Lawes reviews England's Rugby World Cup semi-final loss to South Africa
South Africa will be looking to win their second straight Rugby World Cup by beating New Zealand in tonight’s showpiece event at the Stade de France. The Springboks, who scraped past England in the last four to reach the final, are the defending champions but will face a stern test against the All Blacks in their bid to retain the Webb Ellis Trophy.
South Africa managed to get through the pool stages with ease despite losing to Ireland before knocking out tournament hosts France in the quarter-finals. They went on to edge a narrow win over England thanks to Handre Pollard’s last-gasp penalty, which saw the Springboks snatch victory from the jaws of defeat.
New Zealand, meanwhile, lost their opening pool game to France but have since responded well to hit their stride at just the right time. They managed to overcome Ireland by a margin of just four points in the last eight before making light work of Argentina in the semi-finals.
Express Sport is on hand to explain the basic rules of rugby for those new to the sport ahead of this weekend’s Rugby World Cup final…
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What are the basics?
Simply put, the aim of the game is to score more points than the opposition over two 40-minute halves. Each team is made up of 15 players, which are split into eight forwards and seven backs. Forwards are responsible for clearing out rucks and winning scrums, while backs are usually tasked with finishing off attacking moves to score tries.
Players must only pass the ball backwards using their hands, while kicking the ball forward is allowed if all players on a team are behind the ball at the moment it is kicked.
How are points scored?
There are four ways to score points in a game of rugby. A try, worth five points, is scored when the ball is forced to the ground over the opponent’s goal line. A penalty try can be awarded if a player would have scored if not for a foul made by the opposition.
Once a try is scored, a further two points can be added if the ball is kicked between the posts from a place in line with where it was grounded. These kicks, known as conversions, are usually taken by a team’s fly-half. A time limit of 60 seconds is imposed from the moment the try was scored for the player to complete the kick.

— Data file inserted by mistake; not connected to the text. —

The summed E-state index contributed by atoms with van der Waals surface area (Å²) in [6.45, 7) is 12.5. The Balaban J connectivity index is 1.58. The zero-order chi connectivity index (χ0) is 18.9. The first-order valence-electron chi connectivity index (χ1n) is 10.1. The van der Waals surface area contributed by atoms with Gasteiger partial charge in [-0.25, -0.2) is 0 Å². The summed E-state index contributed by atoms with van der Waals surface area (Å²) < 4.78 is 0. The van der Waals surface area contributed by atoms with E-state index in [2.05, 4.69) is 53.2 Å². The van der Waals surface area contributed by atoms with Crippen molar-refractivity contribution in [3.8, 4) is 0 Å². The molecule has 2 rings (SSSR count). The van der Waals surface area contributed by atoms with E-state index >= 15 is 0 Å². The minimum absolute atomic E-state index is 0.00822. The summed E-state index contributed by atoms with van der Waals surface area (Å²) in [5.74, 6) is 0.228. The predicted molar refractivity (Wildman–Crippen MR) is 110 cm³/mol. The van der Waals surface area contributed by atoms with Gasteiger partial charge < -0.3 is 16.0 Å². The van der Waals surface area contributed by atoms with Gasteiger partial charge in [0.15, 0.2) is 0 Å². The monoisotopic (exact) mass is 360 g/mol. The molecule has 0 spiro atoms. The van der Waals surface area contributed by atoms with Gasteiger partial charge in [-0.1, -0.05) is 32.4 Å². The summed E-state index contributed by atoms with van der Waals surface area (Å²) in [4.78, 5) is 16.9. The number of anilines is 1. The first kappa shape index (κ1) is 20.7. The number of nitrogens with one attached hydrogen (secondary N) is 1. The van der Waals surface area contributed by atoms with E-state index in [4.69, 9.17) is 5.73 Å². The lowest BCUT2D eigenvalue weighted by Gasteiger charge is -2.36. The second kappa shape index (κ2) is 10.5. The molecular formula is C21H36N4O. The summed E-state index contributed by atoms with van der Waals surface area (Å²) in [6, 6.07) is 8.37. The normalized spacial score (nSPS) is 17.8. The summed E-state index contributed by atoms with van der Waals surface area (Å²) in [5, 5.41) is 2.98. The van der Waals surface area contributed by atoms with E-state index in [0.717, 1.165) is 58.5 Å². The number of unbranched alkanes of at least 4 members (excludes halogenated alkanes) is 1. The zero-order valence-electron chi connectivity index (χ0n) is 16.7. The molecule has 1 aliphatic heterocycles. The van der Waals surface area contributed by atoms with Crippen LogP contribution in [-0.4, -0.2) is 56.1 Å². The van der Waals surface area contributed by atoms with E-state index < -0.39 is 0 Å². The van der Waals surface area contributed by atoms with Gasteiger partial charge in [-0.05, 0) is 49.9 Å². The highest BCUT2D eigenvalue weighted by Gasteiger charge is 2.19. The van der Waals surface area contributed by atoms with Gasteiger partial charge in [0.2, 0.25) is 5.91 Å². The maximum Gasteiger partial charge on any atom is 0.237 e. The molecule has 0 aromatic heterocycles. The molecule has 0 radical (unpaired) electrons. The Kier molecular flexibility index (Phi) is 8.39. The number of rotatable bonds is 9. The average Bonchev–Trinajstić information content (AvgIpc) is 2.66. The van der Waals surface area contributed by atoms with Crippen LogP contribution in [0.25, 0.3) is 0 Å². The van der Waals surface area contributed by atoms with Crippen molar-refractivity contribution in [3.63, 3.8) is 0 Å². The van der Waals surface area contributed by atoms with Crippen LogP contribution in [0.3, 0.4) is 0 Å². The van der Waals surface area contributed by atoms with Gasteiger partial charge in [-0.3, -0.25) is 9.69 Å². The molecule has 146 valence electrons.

A team may also choose to kick at goal if a penalty is awarded after an infringement by the opposition. Penalty kicks are worth three points each and are commonplace in rugby, especially during tight matches between evenly-matched sides.
A drop goal is also worth three points and is scored when a player drops the ball onto the ground and kicks it between the posts in open play. It is crucial that the ball touches the ground before it is kicked in order for the drop goal to count.
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What happens if a match is drawn?
Draws in rugby are usually rare, with only one pool stage match at this year’s Rugby World Cup ending level at full-time. If a knockout game is drawn, two extra 10-minute halves will be played in a bid to determine a winner.
If a game is still tied after extra time, whoever scores first in an additional 10-minute period of sudden death will be declared the winner. A kicking competition will take place as a last resort if there is still nothing to separate the two teams after sudden death.
Like a penalty shootout in football, five players from each team will take a place kick with the aim of sending the ball between the posts. If there is an equal number of successful kicks once each team has completed its five kicks, the competition continues on a sudden death basis, following the same order of kickers used in the first five kicks.
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